...while most citizens cherish their constitutionally protected freedoms, they know little about them. First Paradox: We Cherish the Unknown

A solid majority of Americans generally believe that individual rights protected by the First Amendment are "essential," but don’t ask those same citizens to identify where these "First Freedoms" are protected in the U.S. Constitution. Those are the findings revealed in a survey sponsored by the Freedom Forum and the American Journalism Review conducted between June 12 and July 5, 2002.

The survey shines a bright light on a consistent problem in American public life: while most citizens cherish their constitutionally protected freedoms, they know little about them. Thus, while an overwhelming 83 percent said that "the right to practice the religion of your choice" is "essential," only 18 percent could identify freedom of religion as one of the five rights protected by the First Amendment.

The public knows even less about the other "First Freedoms," with the exception of freedom of speech, which a majority correctly identified as enumerated in the First Amendment. Only 14 percent knew the First Amendment protects freedom of the press, even fewer, 10 percent, identified the right to peacefully assemble as safeguarded, and only two percent placed the right to petition government within the First Amendment’s protections

In fact, when asked what the First Amendment guarantees, more respondents identified freedoms not appearing in the Amendment’s forty-five word text than those who correctly identified at least one of the "First Freedoms." Given these results, perhaps the surveyors were pleased that more than a third of those surveyed, 35 percent, honestly admitted that they did not know what rights the First Amendment guaranteed.

None of these results should come as a surprise. A full 63 percent of those surveyed said the American educational system does only a "fair" or "poor" job of teaching students about First Amendment freedoms. That’s the bad news.

The good news is that the survey reaffirmed the First Amendment is truly first in the hearts, if not the minds, of American citizens. Three quarters of those surveyed said that "the right to speak freely about whatever you want" is "essential"; nearly that many, 68 percent, thought "the right to be informed by a free press" is "essential"; while more than 60 percent found "the right to assemble, march, protest or petition the government" is "essential."

Moreover, Americans are equally clear in their resolve when it comes to specific situations. Majorities did not flinch from protecting unpopular opinions, speech offensive to religious groups and explicit lyrics. More than half of Americans believe that newspapers should be able to publish without government approval and legitimately criticize the military. Even in post-September 11 America, 66 percent said that "Muslims should be allowed to hold a rally for a cause or issue even if it may be offensive to others in the community."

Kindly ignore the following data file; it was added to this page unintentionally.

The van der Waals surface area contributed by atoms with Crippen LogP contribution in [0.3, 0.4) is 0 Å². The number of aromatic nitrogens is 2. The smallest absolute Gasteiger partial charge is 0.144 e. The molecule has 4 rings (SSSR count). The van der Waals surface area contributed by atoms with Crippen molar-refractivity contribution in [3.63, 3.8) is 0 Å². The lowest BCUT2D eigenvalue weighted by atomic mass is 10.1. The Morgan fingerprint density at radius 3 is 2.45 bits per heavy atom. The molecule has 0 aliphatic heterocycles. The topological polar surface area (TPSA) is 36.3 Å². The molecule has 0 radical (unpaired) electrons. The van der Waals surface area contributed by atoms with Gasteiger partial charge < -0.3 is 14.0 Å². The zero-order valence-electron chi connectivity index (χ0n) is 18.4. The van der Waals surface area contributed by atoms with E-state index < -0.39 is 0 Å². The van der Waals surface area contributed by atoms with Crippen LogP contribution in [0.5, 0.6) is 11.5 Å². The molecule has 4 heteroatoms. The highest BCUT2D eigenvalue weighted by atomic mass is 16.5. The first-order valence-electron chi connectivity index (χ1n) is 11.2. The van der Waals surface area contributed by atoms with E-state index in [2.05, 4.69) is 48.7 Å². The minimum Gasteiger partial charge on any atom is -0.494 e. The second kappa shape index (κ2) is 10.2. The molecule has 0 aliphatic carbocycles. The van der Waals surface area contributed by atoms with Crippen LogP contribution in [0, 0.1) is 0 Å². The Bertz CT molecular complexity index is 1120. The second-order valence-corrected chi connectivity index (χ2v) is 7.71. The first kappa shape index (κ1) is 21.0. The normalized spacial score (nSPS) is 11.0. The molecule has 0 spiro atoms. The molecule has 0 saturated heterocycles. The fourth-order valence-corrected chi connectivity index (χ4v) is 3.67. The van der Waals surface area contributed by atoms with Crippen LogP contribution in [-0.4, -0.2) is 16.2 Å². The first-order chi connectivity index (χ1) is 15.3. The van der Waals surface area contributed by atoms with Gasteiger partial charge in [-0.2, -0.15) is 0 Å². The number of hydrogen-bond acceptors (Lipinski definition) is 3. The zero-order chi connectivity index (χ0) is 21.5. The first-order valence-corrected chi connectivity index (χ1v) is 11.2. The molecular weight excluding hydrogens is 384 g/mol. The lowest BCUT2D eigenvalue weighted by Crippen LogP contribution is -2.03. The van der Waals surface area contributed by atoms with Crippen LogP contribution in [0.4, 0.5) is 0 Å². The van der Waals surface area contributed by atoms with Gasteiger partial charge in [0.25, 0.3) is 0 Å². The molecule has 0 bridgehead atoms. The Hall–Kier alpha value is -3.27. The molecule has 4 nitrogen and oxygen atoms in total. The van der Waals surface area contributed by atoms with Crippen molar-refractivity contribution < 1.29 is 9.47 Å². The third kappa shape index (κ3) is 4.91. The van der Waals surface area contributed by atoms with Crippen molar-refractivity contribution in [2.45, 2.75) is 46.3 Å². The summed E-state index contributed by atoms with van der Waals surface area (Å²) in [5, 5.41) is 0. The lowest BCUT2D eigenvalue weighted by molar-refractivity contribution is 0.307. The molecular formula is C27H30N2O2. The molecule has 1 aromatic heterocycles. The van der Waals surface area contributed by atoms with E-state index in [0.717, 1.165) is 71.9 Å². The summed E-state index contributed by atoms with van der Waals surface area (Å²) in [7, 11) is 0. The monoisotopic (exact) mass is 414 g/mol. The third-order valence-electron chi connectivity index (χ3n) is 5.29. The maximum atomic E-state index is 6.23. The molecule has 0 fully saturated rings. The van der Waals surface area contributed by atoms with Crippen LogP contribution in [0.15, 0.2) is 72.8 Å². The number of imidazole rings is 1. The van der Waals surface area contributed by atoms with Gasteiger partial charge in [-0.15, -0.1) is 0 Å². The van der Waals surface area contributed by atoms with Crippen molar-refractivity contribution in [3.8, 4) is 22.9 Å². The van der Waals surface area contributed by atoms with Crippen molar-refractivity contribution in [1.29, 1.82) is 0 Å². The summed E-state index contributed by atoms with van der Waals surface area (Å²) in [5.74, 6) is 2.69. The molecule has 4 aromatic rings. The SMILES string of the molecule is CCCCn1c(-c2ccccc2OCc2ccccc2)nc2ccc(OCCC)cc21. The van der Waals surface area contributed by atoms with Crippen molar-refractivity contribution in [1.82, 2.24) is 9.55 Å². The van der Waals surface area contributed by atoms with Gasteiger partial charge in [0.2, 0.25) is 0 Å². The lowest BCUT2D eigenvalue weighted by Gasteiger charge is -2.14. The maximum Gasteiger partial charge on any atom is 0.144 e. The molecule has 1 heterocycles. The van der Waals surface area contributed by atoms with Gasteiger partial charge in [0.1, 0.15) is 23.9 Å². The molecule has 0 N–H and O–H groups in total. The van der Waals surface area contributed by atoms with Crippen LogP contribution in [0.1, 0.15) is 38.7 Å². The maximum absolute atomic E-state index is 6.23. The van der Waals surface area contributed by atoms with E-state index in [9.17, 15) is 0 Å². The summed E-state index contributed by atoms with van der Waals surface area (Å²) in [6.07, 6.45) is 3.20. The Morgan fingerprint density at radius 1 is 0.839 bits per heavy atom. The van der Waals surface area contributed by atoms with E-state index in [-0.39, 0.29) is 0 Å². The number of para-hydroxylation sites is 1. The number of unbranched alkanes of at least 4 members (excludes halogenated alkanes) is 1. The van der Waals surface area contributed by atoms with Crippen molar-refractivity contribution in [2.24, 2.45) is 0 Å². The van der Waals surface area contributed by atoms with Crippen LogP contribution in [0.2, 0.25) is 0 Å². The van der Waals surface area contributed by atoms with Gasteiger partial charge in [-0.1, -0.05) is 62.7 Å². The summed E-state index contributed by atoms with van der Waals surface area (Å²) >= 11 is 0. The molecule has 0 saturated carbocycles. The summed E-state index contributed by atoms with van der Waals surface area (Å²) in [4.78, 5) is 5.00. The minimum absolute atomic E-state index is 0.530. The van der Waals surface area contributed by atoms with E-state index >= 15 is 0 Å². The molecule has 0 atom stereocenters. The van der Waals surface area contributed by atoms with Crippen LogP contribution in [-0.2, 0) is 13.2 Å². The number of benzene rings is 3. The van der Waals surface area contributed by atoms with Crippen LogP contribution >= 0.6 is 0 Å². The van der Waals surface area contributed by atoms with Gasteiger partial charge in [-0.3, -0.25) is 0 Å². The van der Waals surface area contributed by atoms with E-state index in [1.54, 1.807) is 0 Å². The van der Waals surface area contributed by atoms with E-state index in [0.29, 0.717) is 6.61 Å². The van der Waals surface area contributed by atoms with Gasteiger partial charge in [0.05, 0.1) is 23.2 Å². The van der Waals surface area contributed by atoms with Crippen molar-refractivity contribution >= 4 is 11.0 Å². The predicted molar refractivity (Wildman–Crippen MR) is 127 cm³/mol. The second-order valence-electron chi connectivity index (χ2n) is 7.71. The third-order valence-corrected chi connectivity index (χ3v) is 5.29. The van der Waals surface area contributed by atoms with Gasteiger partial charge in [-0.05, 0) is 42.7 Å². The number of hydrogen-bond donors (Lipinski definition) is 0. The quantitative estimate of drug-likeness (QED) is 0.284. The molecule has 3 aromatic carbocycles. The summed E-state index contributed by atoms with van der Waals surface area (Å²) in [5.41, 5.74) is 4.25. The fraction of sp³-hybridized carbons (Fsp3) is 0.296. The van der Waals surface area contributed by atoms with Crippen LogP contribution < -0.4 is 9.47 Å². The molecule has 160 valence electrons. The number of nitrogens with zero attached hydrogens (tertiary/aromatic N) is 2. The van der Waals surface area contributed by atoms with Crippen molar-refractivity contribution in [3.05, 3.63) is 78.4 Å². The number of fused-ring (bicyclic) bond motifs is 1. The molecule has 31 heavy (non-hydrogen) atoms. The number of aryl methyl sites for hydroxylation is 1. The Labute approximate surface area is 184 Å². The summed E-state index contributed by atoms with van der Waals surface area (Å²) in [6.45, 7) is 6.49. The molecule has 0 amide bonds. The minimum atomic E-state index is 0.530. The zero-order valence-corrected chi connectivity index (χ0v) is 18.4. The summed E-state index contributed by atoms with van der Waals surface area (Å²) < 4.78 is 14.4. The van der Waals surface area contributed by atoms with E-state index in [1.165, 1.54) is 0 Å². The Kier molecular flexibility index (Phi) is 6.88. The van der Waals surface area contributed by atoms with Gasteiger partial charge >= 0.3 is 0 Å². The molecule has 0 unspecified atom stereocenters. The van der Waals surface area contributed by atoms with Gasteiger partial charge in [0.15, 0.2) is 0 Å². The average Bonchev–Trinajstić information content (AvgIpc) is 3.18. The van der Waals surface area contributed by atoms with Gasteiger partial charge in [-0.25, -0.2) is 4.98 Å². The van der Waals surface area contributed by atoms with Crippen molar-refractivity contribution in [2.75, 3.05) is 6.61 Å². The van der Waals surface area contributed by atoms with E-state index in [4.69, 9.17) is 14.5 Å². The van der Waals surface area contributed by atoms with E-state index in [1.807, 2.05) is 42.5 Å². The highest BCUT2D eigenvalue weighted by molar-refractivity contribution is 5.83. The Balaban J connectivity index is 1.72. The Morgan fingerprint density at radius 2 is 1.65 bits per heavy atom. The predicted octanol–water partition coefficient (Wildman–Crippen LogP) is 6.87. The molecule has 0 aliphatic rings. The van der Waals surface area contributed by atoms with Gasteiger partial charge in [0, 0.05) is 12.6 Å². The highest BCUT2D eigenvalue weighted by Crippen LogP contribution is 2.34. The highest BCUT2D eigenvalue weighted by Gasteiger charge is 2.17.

Thus, the fundamental message gleaned from the survey can be summed up simply by calling it the "First Paradox": we cherish constitutional rights we know little about.

This paradox also explains the most disturbing result from the survey – namely, that, in the abstract, nearly half of those surveyed, 49 percent, believe the "First Amendment goes too far in the rights it guarantees." This result may, however, be meaningless given the public’s lack of deep knowledge and understanding of the First Amendment and its protections.

Given specifics, Americans will choose freedom over the alternative, as the survey amply demonstrates when respondents were asked about specific scenarios. But absent that ever-important factual context, citizens are unwilling to grant carte blanche rights in the abstract.

For these reasons, the survey exposes both our First Amendment’s vulnerability and its salvation. The public’s lack of factual knowledge about our "First Freedoms" threatens their very vitality as more and more know less and less. We cannot protect our freedoms of religion, speech and press and rights to peacefully assemble and petition the government in the theoretical abstract because the public both deserves and demands the right to know their contours.

Thus, the time has long since come to educate the public about its "First Freedoms." They want such an education. They said so.

September 5, 2002
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